Unfolding Empathy Through Stories
Narrative Medicine as an Essential Part of Doctoring


January 9, 2019
by Janice Fisher

Kathleen Ackert (DO ’20) remembers her mother’s laughter as she listened to “The Moth Radio Hour,” the public radio component of live, open-mic storytelling “slams” (competitions) in 29 countries worldwide. “There’s a Moth in Philly,” Ms. Ackert’s mother told her. “You should go.”

Medical students Kathleen Ackert (DO '20) and Brooke Saffren (DO ’20) read and color at an outdoor cafe table in Philadelphia.“I first went to the Moth in my M1 year,” Ms. Ackert recalls, “which was a tough time for me.” Soon after, she was not only writing her own stories but performing them, and cajoling PCOM friends to join her. Not everyone at a slam performs; “getting up on stage is the rate-limiting factor,” Ms. Ackert acknowledges with a grin. “But I think that you gain a lot, in different ways, in the act of speaking and in the act of listening.

“There’s something for everyone in narrative medicine,” she says. Developed at Columbia University by Rita Charon, MD, PhD, a general internist and literary scholar, narrative medicine reflects burgeoning interest in the role of the humanities in shaping medicine and medical education.

Ms. Ackert learned during her family medicine rotation that “each patient’s personal narrative is an essential part of the art of doctoring.” She continues, “I’ve had people say to me, ‘You can’t be so sensitive if you’re in medicine.’ Yes, it’s hard to manage your emotions, because you don’t want to burn out. But burnout is being jaded; burnout is when you tell someone that they have cancer and you don’t care. Being empathetic is the antidote.”

PCOM’s Coalition for Healthcare, Humanities, and the Arts (CHHARTS) held the school’s first story slam in October 2017. Participants shared five-minute personal stories centered on the theme of medicine and health care. Brooke Saffren (DO ’20), then president of CHHARTS, says, “The faculty turnout for the story slam was wonderful, with people from different specialties and interests. It’s really inspiring for students to hear moving stories from their professors.” Ms. Ackert and Ms. Saffren both represented PCOM at a citywide medical school story slam sponsored by the College of Physicians in May 2018.

Ms. Saffren’s decision to be a doctor was shaped by observing her father’s treatment for cholangiocarcinoma, the bile duct cancer that would end his life. She has written movingly of “the good, the bad and the ugly” medical care he received from compassionate physicians and from seemingly callous ones. Her time at PCOM has shifted her perspective. Each of her dad’s doctors, she writes, “came into medicine with the intention to heal, and I imagine for each of them the effect of managing chronic illness, watching people’s pain, and not being able to do anything has worn them down in some way. . . . I imagine that after years of practice, it’s beneficial to let a wall build up between you and the awful things that the patient is experiencing. But that’s also how people become despondent and burned out.”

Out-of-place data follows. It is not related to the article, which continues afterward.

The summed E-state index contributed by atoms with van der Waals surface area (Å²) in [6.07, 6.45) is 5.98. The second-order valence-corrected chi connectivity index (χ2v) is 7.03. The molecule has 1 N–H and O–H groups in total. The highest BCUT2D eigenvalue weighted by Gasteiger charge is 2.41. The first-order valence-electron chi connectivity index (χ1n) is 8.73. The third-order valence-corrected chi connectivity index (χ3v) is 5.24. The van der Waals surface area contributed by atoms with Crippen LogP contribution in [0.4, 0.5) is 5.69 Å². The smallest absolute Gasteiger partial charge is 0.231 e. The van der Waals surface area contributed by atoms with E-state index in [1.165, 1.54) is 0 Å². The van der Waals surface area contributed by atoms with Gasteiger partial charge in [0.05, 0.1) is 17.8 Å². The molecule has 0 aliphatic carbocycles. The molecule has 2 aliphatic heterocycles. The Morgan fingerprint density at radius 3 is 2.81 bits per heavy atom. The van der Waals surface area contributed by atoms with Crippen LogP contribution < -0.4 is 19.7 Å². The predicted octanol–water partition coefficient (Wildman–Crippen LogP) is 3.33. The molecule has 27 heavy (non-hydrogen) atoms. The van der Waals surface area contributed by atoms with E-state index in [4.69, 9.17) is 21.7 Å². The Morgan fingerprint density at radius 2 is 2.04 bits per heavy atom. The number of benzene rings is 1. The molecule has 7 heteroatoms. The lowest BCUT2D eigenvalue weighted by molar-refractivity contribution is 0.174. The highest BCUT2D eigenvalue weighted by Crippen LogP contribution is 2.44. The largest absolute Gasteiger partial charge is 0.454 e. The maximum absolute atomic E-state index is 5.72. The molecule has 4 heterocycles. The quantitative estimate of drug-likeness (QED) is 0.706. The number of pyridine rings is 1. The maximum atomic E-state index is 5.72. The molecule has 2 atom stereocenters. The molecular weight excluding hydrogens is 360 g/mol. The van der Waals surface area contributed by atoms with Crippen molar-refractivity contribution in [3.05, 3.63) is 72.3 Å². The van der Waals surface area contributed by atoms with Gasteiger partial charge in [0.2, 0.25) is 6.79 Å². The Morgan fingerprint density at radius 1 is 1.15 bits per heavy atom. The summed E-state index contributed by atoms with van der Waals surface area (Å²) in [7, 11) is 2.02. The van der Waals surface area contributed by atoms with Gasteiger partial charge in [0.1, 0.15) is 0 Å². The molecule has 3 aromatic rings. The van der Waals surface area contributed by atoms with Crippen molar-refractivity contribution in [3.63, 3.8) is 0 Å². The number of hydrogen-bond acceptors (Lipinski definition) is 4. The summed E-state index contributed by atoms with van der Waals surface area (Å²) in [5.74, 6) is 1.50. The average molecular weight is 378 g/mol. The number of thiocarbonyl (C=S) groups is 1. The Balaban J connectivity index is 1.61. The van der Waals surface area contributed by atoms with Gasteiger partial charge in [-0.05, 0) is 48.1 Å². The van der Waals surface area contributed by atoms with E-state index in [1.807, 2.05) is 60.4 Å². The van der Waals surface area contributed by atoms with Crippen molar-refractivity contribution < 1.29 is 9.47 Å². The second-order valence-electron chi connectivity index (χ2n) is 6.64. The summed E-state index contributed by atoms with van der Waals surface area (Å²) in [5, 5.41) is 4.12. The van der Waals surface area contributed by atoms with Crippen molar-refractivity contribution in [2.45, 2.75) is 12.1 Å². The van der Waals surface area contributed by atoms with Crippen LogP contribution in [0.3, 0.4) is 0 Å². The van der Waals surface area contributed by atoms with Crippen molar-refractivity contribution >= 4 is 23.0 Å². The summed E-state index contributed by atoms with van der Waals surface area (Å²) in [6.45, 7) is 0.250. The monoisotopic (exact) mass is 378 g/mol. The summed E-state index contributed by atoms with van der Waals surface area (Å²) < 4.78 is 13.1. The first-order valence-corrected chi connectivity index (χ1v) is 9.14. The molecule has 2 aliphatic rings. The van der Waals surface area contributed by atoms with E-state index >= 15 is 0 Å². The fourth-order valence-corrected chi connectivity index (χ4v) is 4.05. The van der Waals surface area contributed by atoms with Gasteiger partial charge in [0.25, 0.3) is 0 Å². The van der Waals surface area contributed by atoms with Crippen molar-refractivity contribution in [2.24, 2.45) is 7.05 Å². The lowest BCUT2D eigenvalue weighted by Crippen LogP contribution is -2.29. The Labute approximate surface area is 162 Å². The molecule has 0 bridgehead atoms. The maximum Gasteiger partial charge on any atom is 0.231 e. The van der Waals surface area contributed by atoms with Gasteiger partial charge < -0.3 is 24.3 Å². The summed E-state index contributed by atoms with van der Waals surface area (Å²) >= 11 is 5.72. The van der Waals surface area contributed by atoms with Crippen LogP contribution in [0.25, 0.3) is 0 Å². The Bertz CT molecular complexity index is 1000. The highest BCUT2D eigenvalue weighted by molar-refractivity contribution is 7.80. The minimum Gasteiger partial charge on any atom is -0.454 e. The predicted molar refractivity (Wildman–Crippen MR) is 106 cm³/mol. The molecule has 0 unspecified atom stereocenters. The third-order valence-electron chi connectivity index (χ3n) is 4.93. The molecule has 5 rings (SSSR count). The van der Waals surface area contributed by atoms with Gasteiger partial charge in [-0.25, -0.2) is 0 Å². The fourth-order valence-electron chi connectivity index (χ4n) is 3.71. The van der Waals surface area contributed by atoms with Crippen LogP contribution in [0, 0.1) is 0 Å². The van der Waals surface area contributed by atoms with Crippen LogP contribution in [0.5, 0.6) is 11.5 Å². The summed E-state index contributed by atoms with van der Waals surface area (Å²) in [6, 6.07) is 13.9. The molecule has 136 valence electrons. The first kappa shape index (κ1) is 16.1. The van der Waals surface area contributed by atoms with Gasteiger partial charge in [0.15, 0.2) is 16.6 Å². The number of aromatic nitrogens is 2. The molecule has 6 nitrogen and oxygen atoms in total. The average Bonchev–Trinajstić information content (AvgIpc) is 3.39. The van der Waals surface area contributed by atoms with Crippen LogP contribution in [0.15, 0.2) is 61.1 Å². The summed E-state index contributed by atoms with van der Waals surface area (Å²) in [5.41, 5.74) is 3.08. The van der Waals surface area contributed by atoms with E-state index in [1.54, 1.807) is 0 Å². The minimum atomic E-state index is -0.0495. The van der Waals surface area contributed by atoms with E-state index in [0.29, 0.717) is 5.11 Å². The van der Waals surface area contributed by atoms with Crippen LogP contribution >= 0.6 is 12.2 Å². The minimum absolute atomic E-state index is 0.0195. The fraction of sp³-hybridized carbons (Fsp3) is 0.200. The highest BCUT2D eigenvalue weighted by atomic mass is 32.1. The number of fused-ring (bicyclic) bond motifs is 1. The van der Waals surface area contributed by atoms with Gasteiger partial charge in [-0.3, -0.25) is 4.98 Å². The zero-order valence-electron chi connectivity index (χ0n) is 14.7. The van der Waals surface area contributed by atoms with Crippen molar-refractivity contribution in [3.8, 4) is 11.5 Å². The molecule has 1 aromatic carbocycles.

Paint Night, a knitting room, collage and mask making—CHHARTS’ wide-ranging activities are designed to “encourage ‘right-sided’ brain stuff,” says Ms. Saffren. “Everyone is type A in med school—and I’m including myself! Using that part of our academic side that’s not just core science feels good for a lot of people.”

CHHARTS’ advisor is PCOM Counselor Ruth Conboy, DNP, LPC, who is completing a Certification of Professional Achievement in Narrative Medicine at Columbia University. She incorporates the arts into many of her service and program offerings. In an hour-long wellness workshop for third-year medical students, for example, students read poems by Glenn Colquhoun, MD, whose work Dr. Conboy discovered in Tools of the Trade: Poems for New Doctors, provided to all graduating PCOM DO students last year by Murray Zedick (DO ’62). The students respond to two poems: “Today I Want to Be a Doctor” and “Today I Don’t Want to Be a Doctor.” She uses reflective writing in support groups as well.

Last year, the first in a planned annual art contest at PCOM drew almost 100 participants. Dr. Conboy is excited about an upcoming pilot initiative sponsored by the Barnes Foundation, the renowned Philadelphia art collection, and funded by its Weintraub Fund. In four sessions, twenty first-year DO students will participate in exercises in the Barnes galleries that will focus their attention on close observation, communication and critical thinking skills that are essential in the medical field. Similar classes take place in medical schools around the country.

During orientation, DO, PA and BioMed students complete a Post-it that identifies them as a PCOM student—and as something else. Dr. Conboy says, “It could be, ‘I’m a mother, I’m a dog lover, I’m an artist, I’m a soccer player.’ They know it when they come in, but they forget what else they are, because they get so engrossed in their studies. I’ve had students come to my office, months after being here, and say, ‘I don’t know myself anymore. All I do is study.’ And now I can say, ‘What did you put on that Post-it?’ We try to help them hold on to those parts of their personhood that were important before.”

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